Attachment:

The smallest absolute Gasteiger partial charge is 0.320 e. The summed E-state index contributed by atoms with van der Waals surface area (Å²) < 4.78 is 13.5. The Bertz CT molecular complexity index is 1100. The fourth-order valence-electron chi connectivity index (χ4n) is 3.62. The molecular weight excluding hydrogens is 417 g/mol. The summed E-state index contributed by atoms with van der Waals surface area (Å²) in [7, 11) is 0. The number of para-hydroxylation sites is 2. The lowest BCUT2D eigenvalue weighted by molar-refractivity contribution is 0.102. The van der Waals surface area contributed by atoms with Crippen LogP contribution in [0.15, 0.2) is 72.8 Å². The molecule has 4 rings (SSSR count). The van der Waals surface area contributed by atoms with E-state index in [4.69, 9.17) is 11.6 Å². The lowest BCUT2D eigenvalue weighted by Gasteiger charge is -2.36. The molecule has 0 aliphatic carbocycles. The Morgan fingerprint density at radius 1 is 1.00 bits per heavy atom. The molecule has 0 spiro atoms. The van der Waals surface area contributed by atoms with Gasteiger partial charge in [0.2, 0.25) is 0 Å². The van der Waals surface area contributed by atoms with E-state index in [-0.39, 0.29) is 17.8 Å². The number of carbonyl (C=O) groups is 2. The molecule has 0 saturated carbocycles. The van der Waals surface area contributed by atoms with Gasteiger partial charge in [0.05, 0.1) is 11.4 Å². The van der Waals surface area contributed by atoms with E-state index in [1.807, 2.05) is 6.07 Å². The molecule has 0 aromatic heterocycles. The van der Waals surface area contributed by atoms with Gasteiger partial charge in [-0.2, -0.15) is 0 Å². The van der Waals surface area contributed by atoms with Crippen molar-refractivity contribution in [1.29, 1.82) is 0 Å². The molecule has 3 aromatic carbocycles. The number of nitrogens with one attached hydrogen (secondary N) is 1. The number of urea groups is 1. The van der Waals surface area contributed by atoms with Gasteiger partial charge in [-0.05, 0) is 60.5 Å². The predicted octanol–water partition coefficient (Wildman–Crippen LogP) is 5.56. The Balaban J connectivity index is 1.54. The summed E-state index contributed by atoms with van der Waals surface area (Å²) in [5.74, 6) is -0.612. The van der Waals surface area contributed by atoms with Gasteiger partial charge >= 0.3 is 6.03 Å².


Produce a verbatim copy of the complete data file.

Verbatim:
The smallest absolute Gasteiger partial charge is 0.320 e. The summed E-state index contributed by atoms with van der Waals surface area (Å²) < 4.78 is 13.5. The Bertz CT molecular complexity index is 1100. The fourth-order valence-electron chi connectivity index (χ4n) is 3.62. The molecular weight excluding hydrogens is 417 g/mol. The summed E-state index contributed by atoms with van der Waals surface area (Å²) in [7, 11) is 0. The number of para-hydroxylation sites is 2. The lowest BCUT2D eigenvalue weighted by molar-refractivity contribution is 0.102. The van der Waals surface area contributed by atoms with Crippen LogP contribution in [0.15, 0.2) is 72.8 Å². The molecule has 4 rings (SSSR count). The van der Waals surface area contributed by atoms with E-state index in [4.69, 9.17) is 11.6 Å². The lowest BCUT2D eigenvalue weighted by Gasteiger charge is -2.36. The molecule has 0 aliphatic carbocycles. The Morgan fingerprint density at radius 1 is 1.00 bits per heavy atom. The molecule has 0 spiro atoms. The van der Waals surface area contributed by atoms with Gasteiger partial charge in [0.2, 0.25) is 0 Å². The van der Waals surface area contributed by atoms with E-state index in [-0.39, 0.29) is 17.8 Å². The number of carbonyl (C=O) groups is 2. The molecule has 0 saturated carbocycles. The van der Waals surface area contributed by atoms with Gasteiger partial charge in [0.05, 0.1) is 11.4 Å². The van der Waals surface area contributed by atoms with E-state index in [1.807, 2.05) is 6.07 Å². The molecule has 0 aromatic heterocycles. The van der Waals surface area contributed by atoms with Gasteiger partial charge in [-0.2, -0.15) is 0 Å². The van der Waals surface area contributed by atoms with Crippen molar-refractivity contribution in [1.29, 1.82) is 0 Å². The molecule has 3 aromatic carbocycles. The number of nitrogens with one attached hydrogen (secondary N) is 1. The number of urea groups is 1. The van der Waals surface area contributed by atoms with Gasteiger partial charge in [-0.05, 0) is 60.5 Å². The predicted octanol–water partition coefficient (Wildman–Crippen LogP) is 5.56. The Balaban J connectivity index is 1.54. The summed E-state index contributed by atoms with van der Waals surface area (Å²) in [5.74, 6) is -0.612. The van der Waals surface area contributed by atoms with Gasteiger partial charge >= 0.3 is 6.03 Å².